So last night, I wasn’t feeling well so went to bed early. Figured I would read alittle and fall right asleep. The Midnight Library had just become available to me digitally after a long wait, so I figured I’d get a good start on it before bed.
Two hours later, my husband came up and asked why I was still awake. I said I was just starting this book and was going to put it down soon. He asked if I knew it was now 10:30 at night. “Nope! Didn’t know that.” So much for going to bed early. Then just to see, I checked the page number (remember, I was on Libby so it wasn’t immediately obvious). People, I was on page 275 of an approximately 350 page book! That rarely happens to me. In a blink of an eye, two hours and 275 pages of solid reading (no skimming) had flown by. I can’t remember the last time I have been that engrossed in a book.
So to say I loved this book seems obvious. To give you the storyline, The Midnight Library on the surface is about one person: Nora Seed. She’s caught in a limbo of sorts; she has been given the chance to change any decision in her life and see what would have happened if she had made a different choice. For example, she wishes she had pursued her dream of studying glaciers, so just like that, she’s no longer the Nora Seed she knew, but now Nora Seed, a highly respected glaciologist working in the Arctic. She stays in each life until she decides it’s not for her, and then she returns to the Midnight Library. Here, in an immense library full of books with her life’s might-have-beens, she’s guided by Mrs. Elm, the past school librarian who made a big impact on her life. Mrs. Elm helps her choose each book, answers questions about what is happening, and gives some really solid advice.
Now to go deeper: through Nora’s experiences in different lives and Mrs. Elm’s sage advice, meaningful messages about human life in general begins to develop. And before I knew it, I was relating Nora’s might-have-beens to my own life. I started asking myself: is there such a thing as a “perfect” life? What would be my definition of that? What makes a life worth living? A line that really stuck with me after finishing the book (all in one sitting, if you were wondering) is “never underestimate the big importance of small things.” Sometimes I feel like I am leading a small life, but this book reminded me that something that seems small to me might make a huge difference in someone else’s life. You never know how far the ripple extends, even if you throw the smallest stone into the pond.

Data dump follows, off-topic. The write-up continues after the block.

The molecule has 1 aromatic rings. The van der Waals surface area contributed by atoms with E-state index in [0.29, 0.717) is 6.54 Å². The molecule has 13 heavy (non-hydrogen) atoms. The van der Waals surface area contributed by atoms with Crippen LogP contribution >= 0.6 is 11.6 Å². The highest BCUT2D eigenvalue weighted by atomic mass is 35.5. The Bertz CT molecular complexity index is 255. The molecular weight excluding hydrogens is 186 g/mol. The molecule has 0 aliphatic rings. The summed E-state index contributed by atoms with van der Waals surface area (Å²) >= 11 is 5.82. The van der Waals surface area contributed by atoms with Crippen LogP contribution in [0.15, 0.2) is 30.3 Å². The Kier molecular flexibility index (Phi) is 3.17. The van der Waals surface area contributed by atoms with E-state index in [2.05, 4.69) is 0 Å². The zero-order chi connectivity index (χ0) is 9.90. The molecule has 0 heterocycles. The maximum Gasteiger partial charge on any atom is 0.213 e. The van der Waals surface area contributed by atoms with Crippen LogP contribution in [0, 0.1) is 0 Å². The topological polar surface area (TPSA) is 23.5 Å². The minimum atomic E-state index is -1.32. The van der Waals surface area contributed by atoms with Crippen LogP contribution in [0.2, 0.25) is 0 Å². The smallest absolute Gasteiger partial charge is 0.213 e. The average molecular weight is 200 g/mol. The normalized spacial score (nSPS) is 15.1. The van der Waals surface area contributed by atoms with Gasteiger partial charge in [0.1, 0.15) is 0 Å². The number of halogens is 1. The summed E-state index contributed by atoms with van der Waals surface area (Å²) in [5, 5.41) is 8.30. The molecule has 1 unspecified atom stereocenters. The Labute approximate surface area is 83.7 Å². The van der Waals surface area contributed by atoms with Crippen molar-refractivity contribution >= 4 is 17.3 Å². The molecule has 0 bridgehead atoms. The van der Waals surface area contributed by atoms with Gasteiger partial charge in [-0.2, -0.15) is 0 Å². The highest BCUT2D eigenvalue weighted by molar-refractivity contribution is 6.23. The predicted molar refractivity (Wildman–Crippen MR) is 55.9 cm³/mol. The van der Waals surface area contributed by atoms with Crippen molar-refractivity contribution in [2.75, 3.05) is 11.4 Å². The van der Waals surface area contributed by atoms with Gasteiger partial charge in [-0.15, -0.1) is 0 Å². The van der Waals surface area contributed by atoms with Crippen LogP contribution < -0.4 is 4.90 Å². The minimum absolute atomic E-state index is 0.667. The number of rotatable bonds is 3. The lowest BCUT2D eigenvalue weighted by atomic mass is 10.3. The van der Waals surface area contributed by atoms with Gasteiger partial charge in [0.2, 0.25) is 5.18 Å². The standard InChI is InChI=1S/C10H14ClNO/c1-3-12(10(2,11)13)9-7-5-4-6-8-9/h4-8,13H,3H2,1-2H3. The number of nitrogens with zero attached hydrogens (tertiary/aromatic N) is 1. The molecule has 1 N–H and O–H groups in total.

So at the end of the book, even though everything didn’t end tied up in a neat little bow (because what in life really does), I felt a sense of peace, and that I am exactly where I am supposed to be in my own life. Any book that can trigger that much deep thought is worth five stars in my book!
P.S I read some Goodreads reviews and found it interesting how other lines stuck out to other readers, depending on where they were in their own lives. This book is just super relatable to a wide audience with lots of great quotes to ponder well after you read the final page.